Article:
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J Vis Exp. 2012 Jun 11;(64):e3940. doi: 10.3791/3940.

Roux-en-Y gastric bypass operation in rats.

Author information

1
Department of Surgery, University Hospital Z├╝rich. marco.bueter@usz.ch

Abstract

Currently, the most effective therapy for the treatment of morbid obesity to induce significant and maintained body weight loss with a proven mortality benefit is bariatric surgery. Consequently, there has been a steady rise in the number of bariatric operations done worldwide in recent years with the Roux-en-Y gastric bypass (gastric bypass) being the most commonly performed operation. Against this background, it is important to understand the physiological mechanisms by which gastric bypass induces and maintains body weight loss. These mechanisms are yet not fully understood, but may include reduced hunger and increased satiation, increased energy expenditure, altered preference for food high in fat and sugar, altered salt and water handling of the kidney as well as alterations in gut microbiota. Such changes seen after gastric bypass may at least partly stem from how the surgery alters the hormonal milieu because gastric bypass increases the postprandial release of peptide-YY (PYY) and glucagon-like-peptide-1 (GLP-1), hormones that are released by the gut in the presence of nutrients and that reduce eating. During the last two decades numerous studies using rats have been carried out to further investigate physiological changes after gastric bypass. The gastric bypass rat model has proven to be a valuable experimental tool not least as it closely mimics the time profile and magnitude of human weight loss, but also allows researchers to control and manipulate critical anatomic and physiologic factors including the use of appropriate controls. Consequently, there is a wide array of rat gastric bypass models available in the literature reviewed elsewhere in more detail. The description of the exact surgical technique of these models varies widely and differs e.g. in terms of pouch size, limb lengths, and the preservation of the vagal nerve. If reported, mortality rates seem to range from 0 to 35%. Furthermore, surgery has been carried out almost exclusively in male rats of different strains and ages. Pre- and postoperative diets also varied significantly. Technical and experimental variations in published gastric bypass rat models complicate the comparison and identification of potential physiological mechanisms involved in gastric bypass. There is no clear evidence that any of these models is superior, but there is an emerging need for standardization of the procedure to achieve consistent and comparable data. This article therefore aims to summarize and discuss technical and experimental details of our previously validated and published gastric bypass rat model.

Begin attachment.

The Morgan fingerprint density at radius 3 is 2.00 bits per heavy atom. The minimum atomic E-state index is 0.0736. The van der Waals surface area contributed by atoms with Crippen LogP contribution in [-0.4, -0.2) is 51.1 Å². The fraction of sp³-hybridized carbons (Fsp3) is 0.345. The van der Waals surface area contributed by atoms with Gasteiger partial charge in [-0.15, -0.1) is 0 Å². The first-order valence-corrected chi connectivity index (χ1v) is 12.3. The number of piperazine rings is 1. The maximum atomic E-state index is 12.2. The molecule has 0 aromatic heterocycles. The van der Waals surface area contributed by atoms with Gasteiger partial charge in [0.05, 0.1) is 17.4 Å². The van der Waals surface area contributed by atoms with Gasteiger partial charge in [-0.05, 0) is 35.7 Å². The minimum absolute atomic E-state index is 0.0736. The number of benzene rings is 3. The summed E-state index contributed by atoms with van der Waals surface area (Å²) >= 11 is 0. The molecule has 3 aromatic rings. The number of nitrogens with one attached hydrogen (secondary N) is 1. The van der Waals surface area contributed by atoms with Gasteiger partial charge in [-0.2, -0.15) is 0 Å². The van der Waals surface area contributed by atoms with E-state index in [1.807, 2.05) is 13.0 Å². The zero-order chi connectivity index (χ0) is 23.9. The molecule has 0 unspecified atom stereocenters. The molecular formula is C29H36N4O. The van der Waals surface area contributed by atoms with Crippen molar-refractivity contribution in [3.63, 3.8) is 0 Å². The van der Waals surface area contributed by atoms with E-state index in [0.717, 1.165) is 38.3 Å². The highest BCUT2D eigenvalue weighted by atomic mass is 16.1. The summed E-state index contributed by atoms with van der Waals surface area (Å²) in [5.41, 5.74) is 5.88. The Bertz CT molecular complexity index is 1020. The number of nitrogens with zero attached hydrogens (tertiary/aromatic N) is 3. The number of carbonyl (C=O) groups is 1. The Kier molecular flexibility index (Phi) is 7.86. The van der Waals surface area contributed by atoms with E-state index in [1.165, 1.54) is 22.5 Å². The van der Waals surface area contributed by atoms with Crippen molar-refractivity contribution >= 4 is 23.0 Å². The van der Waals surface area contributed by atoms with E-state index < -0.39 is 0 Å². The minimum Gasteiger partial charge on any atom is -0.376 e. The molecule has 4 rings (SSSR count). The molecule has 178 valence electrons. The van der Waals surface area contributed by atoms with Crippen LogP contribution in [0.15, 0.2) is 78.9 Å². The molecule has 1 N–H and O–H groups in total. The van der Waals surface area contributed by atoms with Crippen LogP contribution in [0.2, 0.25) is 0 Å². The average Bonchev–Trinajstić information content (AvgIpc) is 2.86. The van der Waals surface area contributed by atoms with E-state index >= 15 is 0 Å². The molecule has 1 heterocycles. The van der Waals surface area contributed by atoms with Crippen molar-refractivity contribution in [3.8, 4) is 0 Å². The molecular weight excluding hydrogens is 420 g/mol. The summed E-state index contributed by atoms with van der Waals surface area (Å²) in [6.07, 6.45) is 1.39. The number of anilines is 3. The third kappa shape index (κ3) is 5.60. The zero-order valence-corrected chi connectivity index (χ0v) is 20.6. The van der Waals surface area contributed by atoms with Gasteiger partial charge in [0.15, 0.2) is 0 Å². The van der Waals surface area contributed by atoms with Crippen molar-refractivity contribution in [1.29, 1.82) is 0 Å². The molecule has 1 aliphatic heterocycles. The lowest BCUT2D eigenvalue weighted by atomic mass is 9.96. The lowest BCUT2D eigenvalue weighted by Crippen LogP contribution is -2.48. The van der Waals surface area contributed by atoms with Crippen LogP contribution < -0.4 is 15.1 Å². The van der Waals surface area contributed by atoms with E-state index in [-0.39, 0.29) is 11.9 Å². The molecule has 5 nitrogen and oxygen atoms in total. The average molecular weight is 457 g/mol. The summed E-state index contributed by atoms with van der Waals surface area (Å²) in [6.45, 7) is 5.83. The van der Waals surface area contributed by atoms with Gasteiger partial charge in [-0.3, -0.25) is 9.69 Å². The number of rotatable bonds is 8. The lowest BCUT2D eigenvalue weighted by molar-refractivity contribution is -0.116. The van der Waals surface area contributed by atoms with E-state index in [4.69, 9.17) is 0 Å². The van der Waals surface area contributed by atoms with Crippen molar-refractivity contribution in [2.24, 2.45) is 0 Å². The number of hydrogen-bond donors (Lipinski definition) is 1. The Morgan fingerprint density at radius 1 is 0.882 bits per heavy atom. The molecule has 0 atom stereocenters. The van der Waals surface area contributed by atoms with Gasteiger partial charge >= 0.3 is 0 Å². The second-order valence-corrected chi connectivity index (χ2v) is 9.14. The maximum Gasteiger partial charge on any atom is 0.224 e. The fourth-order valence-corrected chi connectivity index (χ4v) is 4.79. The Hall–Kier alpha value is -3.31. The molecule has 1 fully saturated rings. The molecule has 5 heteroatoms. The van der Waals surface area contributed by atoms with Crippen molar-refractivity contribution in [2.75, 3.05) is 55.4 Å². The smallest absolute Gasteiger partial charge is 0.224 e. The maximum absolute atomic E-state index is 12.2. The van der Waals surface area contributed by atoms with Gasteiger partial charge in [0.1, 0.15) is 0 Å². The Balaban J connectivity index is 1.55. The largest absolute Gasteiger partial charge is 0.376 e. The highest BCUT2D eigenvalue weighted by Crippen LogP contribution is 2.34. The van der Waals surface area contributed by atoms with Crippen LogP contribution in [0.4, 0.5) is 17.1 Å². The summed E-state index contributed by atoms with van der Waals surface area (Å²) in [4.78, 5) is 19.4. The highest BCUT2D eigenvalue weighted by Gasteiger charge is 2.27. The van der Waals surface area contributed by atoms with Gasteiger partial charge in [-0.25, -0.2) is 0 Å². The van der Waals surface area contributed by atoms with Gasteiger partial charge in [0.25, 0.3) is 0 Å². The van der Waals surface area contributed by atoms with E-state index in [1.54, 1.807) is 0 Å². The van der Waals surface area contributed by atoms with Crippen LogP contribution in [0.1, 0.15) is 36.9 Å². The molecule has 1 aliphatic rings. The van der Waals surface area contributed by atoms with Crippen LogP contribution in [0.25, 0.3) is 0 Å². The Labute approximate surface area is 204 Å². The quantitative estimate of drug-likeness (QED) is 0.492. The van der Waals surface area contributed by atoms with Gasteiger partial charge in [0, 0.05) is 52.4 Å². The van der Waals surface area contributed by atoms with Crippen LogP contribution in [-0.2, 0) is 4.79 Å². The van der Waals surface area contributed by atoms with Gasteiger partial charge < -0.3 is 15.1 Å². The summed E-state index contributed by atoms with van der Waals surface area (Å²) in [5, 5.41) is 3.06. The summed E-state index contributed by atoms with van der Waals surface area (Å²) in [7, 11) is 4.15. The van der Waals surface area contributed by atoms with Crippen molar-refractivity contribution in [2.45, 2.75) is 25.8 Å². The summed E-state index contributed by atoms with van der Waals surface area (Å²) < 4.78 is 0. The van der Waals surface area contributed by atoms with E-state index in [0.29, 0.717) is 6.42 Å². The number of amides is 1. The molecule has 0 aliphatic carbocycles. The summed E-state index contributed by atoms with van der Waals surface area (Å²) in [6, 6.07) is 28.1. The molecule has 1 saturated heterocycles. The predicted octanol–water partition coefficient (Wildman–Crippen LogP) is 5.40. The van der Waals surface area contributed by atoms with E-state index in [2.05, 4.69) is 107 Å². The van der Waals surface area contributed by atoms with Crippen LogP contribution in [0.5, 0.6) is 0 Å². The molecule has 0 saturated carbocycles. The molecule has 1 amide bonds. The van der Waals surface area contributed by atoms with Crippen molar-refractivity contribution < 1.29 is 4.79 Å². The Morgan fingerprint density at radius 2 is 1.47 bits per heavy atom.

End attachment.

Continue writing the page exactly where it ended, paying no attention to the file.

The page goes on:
PMID:
22710348
PMCID:
PMC3471289
DOI:
10.3791/3940
[Indexed for MEDLINE]
Free PMC Article

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